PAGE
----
Best Islands for Water Sports in French Polynesia

It is easy to get your water sport adrenalin pumping in French Polynesia, where you can snorkel, dive, and surf to your heart’s content. Whether you hop on a stand-up paddleboard and visit fish-filled lagoons in Moorea or kayak out to a motu in Raiatea, French Polynesia is paradise for water sports enthusiasts. Here are our favorite islands for aquatic adventures.

Raiatea, French Polynesia
I launched my kayak from the edge of Raiatea Lodge Hotel, which rents the boats free to guests. Here you can have the unique experience of kayaking to a motu. Motus are small islands made up of coral and its derivatives. From Raiatea, one such island you can paddle to is Motu Miri Miri, which allows you to float over vibrant gardens of coral and see tropical fish while getting a workout. Exploring the motu is also nice, as it allows you the complete peace of a deserted island, as well as views of Raiatea from out in the water. The kayaking journey takes about 15 to 20 minutes.
Poste restante, Fakarava 98763, French Polynesia
Fakarava’s lagoon is majestic, with translucent blue waters filled with vibrant coral and tropical fish. In fact, Fakara is touted as the “mecca of diving” thanks to its waters rich with flora and big fauna. Enjoy a walk along its perimeter white-sand beach littered with lush vegetation and billowing palm trees.
Tikehau, French Polynesia
This oval-shaped atoll in the Tuamotu island group strung across the South Pacific Ocean some 300 kilometers from Tahiti is covered in pink and China white sand and surrounded by a jaw-droppingly beautiful turquoise, jade, and cerulean hued lagoon and is considered to have the best beaches in all of French Polynesia. Most are empty – it has a Robinson Crusoe vibe and still remains mostly undeveloped.

Beyond the sand you’ll find excellent snorkeling and even surfing in spots where the reef breaks. For scuba you’ll want to head to the magnificent Tuheiva Pass, where you’ll likely encounter sharks and manta rays. Lagoon excursions are also popular, and allow you to snorkel in the out-of-this world hued waters.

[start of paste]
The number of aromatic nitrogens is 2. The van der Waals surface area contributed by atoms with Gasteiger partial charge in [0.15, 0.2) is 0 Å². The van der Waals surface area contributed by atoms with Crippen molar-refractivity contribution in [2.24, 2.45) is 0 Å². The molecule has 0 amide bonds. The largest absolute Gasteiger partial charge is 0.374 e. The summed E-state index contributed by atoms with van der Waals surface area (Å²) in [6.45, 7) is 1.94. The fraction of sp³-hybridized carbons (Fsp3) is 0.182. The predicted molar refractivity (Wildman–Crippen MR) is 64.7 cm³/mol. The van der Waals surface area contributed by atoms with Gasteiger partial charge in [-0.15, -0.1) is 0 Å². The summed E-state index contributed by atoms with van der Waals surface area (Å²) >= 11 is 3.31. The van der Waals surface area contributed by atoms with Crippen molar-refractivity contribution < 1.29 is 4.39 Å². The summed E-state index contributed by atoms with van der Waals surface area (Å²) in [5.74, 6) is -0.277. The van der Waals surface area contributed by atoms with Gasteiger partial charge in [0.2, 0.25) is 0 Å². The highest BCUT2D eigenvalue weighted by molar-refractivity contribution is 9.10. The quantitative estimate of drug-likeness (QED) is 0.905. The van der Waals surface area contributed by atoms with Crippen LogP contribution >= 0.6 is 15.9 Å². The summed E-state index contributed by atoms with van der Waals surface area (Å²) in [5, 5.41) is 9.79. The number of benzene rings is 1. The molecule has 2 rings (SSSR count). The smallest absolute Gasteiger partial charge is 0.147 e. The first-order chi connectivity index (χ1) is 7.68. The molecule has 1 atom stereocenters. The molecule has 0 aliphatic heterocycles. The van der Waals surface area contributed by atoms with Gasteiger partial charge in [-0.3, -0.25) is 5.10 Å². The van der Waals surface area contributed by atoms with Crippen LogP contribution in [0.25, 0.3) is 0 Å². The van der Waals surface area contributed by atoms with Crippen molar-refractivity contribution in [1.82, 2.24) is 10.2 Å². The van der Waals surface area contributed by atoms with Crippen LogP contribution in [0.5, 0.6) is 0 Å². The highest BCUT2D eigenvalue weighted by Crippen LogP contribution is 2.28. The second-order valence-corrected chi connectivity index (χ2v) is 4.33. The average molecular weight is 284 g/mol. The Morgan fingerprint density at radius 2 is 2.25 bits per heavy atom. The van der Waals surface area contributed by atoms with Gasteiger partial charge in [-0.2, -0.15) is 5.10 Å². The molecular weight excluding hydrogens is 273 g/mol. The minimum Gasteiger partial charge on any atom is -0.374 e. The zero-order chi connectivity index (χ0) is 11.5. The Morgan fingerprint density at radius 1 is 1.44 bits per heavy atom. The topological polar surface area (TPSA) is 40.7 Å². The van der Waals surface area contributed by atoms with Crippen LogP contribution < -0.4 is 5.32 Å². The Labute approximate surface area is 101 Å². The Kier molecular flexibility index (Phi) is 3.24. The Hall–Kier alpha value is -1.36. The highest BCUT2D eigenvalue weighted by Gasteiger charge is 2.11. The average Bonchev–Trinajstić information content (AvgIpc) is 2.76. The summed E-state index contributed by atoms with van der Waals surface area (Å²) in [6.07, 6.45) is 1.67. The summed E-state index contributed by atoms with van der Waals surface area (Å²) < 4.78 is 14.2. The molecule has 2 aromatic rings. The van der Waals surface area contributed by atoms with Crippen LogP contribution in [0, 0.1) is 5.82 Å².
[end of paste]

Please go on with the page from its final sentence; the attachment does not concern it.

The Tikehau Pearl Beach Resort is the most exclusive place to sleep on the island, but there are also a number of excellent small family-run guesthouses right on the beach for those wanting to experience its “paradise lost” ambiance at more affordable rates.

Air Tahiti flies to Tikehau from Tahiti daily.
Maupiti, the smallest and most isolated of the Society Islands, feels like an unblemished tropical playground, where tranquility trumps everything else and romantic love stories of deserted sparkling white-sand beaches surrounded by shimmering aqua lagoons are realized. The best beaches are on the five motus, or small sandbars that also house pensions, ringing the main island. Of the five motus, Motu Tiapaa has the best beaches by far. For surfing and decent kite-boarding, you’ll want to head to Motu Tuanai, which also houses the airport.


Serving up a Robinson Crusoe version of paradise, Maupiti seduces lovers and adventurers on a quest for the heavenly Polynesia of lore, but it is not for everyone. Time moves slowly on this island, and the resort focus here is on small family run “pensions” (guesthouses), not luxury five-star resorts with multiple restaurants and Wi-Fi. If you’re the kind of traveler who’s craving a temporary separation from your Facebook account, and love watching the sun set over the lagoon while reading a book or chowing on fresh caught seafood with the family that owns the pension where you’re sleeping, Maupiti may be the perfect island for you. Oh, and if you stay at any of the guesthouses here, sign up for full-board, as it isn’t really the kind of place where many restaurants exist.